Build an SMS Web Service With Java

We’ve built this example using JDK 11, Gradle 7.1, Gretty 3.0.5, and the Vonage Server SDK for Java v.6.4.0

The Vonage SMS API is a service that allows you to send and receive SMS messages anywhere in the world. Vonage provides REST APIs, but it’s much easier to use the Java SDK we’ve written for you.

You’ve already learned how to send SMS messages with Java. In this tutorial, we are taking it one step further and building a Web service around it!

View the source code on GitHub.

Prerequisites

Before starting, there are a few things you’re going to need to have installed on your development machine:

To complete this tutorial, you will need a Vonage API account. If you don’t have one already, you can sign up today and start building with free credit. Once you have an account, you can find your API Key and API Secret at the top of the Vonage API Dashboard.

This tutorial also uses a virtual phone number. To purchase one, go to Numbers > Buy Numbers and search for one that meets your needs.

First, you need to set up your Gradle project and download the Vonage Java SDK.

Create a directory to contain your project. Inside this directory, run gradle init.

Create a new Gradle project:

  1. Run gradle init --type=java-application command
  2. Select Groovy as the script language
  3. Select JUnit Jupiter as the testing framework
  4. Leave default Project name
  5. Leave default Source package

Next, open the build.gradle file and add the following to the dependencies block:

Now, if you open your console in the directory that contains this build.gradle file, you can run:

This command will download the Vonage Java SDK and store it for later. If you had any source code, it would also compile that-but you haven’t written any yet. Let’s fix that!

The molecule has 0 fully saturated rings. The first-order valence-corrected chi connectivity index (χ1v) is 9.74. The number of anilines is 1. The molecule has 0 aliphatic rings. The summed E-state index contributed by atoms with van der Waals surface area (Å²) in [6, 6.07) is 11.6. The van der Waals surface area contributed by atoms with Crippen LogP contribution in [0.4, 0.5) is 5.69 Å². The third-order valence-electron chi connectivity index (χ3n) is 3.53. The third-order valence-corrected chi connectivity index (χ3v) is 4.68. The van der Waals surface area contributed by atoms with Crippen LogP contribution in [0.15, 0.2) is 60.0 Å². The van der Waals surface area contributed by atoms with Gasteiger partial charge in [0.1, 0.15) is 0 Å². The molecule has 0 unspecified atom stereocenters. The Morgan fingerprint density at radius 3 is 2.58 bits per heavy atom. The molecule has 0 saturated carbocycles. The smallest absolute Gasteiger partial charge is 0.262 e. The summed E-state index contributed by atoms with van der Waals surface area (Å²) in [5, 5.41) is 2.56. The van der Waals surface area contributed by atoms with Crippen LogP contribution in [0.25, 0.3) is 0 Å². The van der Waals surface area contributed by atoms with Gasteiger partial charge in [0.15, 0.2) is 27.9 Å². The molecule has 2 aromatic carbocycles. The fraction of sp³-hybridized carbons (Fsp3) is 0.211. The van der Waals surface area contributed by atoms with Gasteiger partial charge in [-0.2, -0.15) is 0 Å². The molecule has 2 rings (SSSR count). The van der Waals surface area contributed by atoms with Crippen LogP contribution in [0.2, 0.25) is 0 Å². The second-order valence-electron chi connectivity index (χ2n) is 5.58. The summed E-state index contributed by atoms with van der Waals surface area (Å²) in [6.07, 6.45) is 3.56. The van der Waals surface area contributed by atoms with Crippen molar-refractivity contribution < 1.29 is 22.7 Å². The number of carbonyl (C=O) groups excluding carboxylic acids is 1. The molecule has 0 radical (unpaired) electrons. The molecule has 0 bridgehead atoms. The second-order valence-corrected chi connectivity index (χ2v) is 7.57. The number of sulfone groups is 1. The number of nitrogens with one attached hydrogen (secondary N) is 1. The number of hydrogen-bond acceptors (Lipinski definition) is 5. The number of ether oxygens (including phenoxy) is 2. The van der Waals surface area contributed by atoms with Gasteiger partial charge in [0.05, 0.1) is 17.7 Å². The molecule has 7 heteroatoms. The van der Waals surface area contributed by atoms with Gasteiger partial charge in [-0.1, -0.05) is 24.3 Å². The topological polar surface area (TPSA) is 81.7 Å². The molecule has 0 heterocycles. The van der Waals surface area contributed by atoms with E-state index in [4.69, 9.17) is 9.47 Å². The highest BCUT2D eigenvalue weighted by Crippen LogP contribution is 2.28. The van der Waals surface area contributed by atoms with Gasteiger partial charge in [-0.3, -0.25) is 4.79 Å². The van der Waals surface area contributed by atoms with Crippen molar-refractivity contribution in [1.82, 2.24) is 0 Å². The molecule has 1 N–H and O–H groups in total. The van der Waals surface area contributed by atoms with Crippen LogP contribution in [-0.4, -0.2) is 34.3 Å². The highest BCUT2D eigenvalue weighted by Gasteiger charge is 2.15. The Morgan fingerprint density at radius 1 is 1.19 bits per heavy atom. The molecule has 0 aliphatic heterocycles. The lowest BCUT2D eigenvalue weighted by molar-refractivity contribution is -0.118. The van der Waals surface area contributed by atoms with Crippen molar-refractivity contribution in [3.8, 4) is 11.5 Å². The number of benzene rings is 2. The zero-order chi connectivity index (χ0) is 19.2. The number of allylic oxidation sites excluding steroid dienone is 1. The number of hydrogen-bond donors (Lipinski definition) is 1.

Build a Web Service to Send SMS

We’re going to build a tiny HTTP service and then test it with Postman. Fortunately, Gradle makes this relatively easy.

First, apply the Gretty plugin to build.gradle file by adding this to your plugins block:

The first line tells Gradle it should build a war file, using source files in src/main/java and src/main/webapp. The second line adds the ability to fire up your web app straight from Gradle using the Jetty servlet container!

Next, let’s set the context path to / for the sake of simplicity.

Add the following block to build.gradle:

Run gradle appRun (note that you use appRun and not run to run the webserver). It'll take a while the first time around while it downloads some dependencies.

Eventually, you should see something like this:

Jetty is now running your (empty) web service. Fire up the URL you see to check it’s running OK. It should look a bit like this:

Now let’s write a servlet! Create a file called src/main/java/sms/webservice/SendSMSServlet.java.

And then we need to configure the servlet in our servlet container by creating the following at src/main/webapp/WEB-INF/web.xml:

Fill in VONAGE_API_KEY and VONAGE_API_SECRET with the values found in your Vonage API Dashboard. You'll need to replace VONAGE_BRAND_NAME with one of your Vonage virtual numbers.

Note: In some countries (US), VONAGE_BRAND_NAME has to be one of your Vonage virtual numbers. In other countries (UK), you're free to pick an alphanumeric string value-for example, your brand name like AcmeInc. Read about country-specific SMS features on the dev portal.

Next, run gradle appRun. If everything builds correctly, let's fire up Postman and make a POST request to http://localhost:8080/send-sms/, specifying message and to in the body as shown below:

I hope it worked! So now you’ve built a REST Web service for sending SMS messages! In reality, there are lots more things you’d want to do before deploying this. You could consider adding authentication (otherwise, anyone could send a message using your Vonage API account!), a nice Webform for posting to the service, and improving the error handling — but this is a good start!

References

Developer content from the team at Vonage, including posts on our Java, Node.js, Python, DotNet, Ruby and Go SDKs